Asian longhorned beetle (ALB) (Anoplophora glabripennis) and Emerald ash borer (Agrilus planipennis) are tree killers. Unlike our native tree borers, these non-natives are capricious killers; the beetles will choose both healthy as well as unhealthy tree victims. However, beyond their original Asian addresses and their indiscriminate tastes in trees, these beetles have little else in common.
A Brief History
EAB and ALB are both native to Asia, with the latter being confined to China and the Koreas. Indeed, ALB is a serious pest in China causing widespread mortality to poplars, willows, elms and maples. Much of the damage occurs on trees planted along streets, in windbreaks, hedgerows and in synthetic forests and plantations. EAB is a much-less significant pest of its Fraxinus hosts in Asia. The differences in host range and pest status between the two beetles in their native Asia is partially responsible for why there was a greater amount of scientific data on ALB compared to EAB when both beetles were discovered in North America.
Both insects were accidentally introduced into North America; however, EAB appears to have had a single point of introduction, whereas ALB has been introduced from China to multiple sites in North America. So far, no ALB infestations have been found to be linked to other infestations in North America; all of the beetles that began new infestations arrived directly from China. However, there has been a repeating pattern for each new infestation where a single point of introduction from China was then followed by multiple infestations within the region most likely resulting from movement of infested wood or other material before the discovery of ALB in the area.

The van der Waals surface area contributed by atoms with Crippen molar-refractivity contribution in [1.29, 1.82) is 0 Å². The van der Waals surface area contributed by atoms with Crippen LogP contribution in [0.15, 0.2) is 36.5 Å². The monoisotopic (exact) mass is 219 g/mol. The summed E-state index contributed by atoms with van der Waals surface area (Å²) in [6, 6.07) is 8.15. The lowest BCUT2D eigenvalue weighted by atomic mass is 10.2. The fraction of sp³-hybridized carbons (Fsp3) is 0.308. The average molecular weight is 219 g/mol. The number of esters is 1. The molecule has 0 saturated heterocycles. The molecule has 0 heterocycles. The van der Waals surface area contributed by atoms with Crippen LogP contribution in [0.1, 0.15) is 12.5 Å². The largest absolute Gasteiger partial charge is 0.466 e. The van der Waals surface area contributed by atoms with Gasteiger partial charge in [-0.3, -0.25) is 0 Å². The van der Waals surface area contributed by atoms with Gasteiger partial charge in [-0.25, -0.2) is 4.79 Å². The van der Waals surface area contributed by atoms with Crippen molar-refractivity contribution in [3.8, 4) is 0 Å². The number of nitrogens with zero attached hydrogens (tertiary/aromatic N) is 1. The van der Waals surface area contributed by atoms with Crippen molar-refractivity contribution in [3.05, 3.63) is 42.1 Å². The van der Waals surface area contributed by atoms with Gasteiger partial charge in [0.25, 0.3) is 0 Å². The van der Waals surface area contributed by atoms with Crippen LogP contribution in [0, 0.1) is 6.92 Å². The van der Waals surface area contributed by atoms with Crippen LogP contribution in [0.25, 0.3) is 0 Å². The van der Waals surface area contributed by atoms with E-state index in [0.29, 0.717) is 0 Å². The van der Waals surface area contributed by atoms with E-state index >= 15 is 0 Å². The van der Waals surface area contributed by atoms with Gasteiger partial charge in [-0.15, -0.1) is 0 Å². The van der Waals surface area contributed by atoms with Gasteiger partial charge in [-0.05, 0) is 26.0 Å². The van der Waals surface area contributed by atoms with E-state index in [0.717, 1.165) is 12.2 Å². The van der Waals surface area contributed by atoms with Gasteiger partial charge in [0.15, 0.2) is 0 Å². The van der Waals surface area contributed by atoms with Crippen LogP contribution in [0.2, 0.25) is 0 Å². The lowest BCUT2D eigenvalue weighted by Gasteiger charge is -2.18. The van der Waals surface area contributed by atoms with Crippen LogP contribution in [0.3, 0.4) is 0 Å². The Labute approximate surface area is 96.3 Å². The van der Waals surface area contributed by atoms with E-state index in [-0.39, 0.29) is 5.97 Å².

Asian longhorned beetle (ALB) (Anoplophora glabripennis) was first discovered in North America in Brooklyn, New York, in 1996. Emerald ash borer (Agrilus planipennis) was first detected in a Detroit, Michigan, suburb in 2002. In 2003, ALB was spotted in Toronto, Ontario, and in 2007, EAB was also found in the city. This was the first time the two non-native tree killing beetles were known to exist in the same geographical location in North America.
It is now known that the two beetles no doubt first overlapped in Chicago, Illinois; however, it was not known at the time of the 1998 discovery of ALB in that city that EAB had established beachheads in North America. In 2011, ALB was found in Bethel, Ohio, a small rural town located about 25 miles east of Cincinnati in Clermont County. EAB had been discovered in the county in 2008; ash trees were being killed by EAB within a few miles of the ALB infestation. This was the third time in North America the two non-native tree killers intersected. The geographical overlap between the two beetles will no doubt occur elsewhere as EAB spreads across North America.
Although the discovery of EAB in 2002 came six years after ALB was first detected, EAB has become much more widely distributed in North America, even though ALB was introduced to multiple locations. Explanations for this disparity in the current distribution of the two beetles include differences in signs and symptoms, and thus the ability to detect the beetles, as well as differences in their behavior.
To read more about how to detect and mange these beetles, click here.
By Joe Boggs, Amy Stone and Dan Herms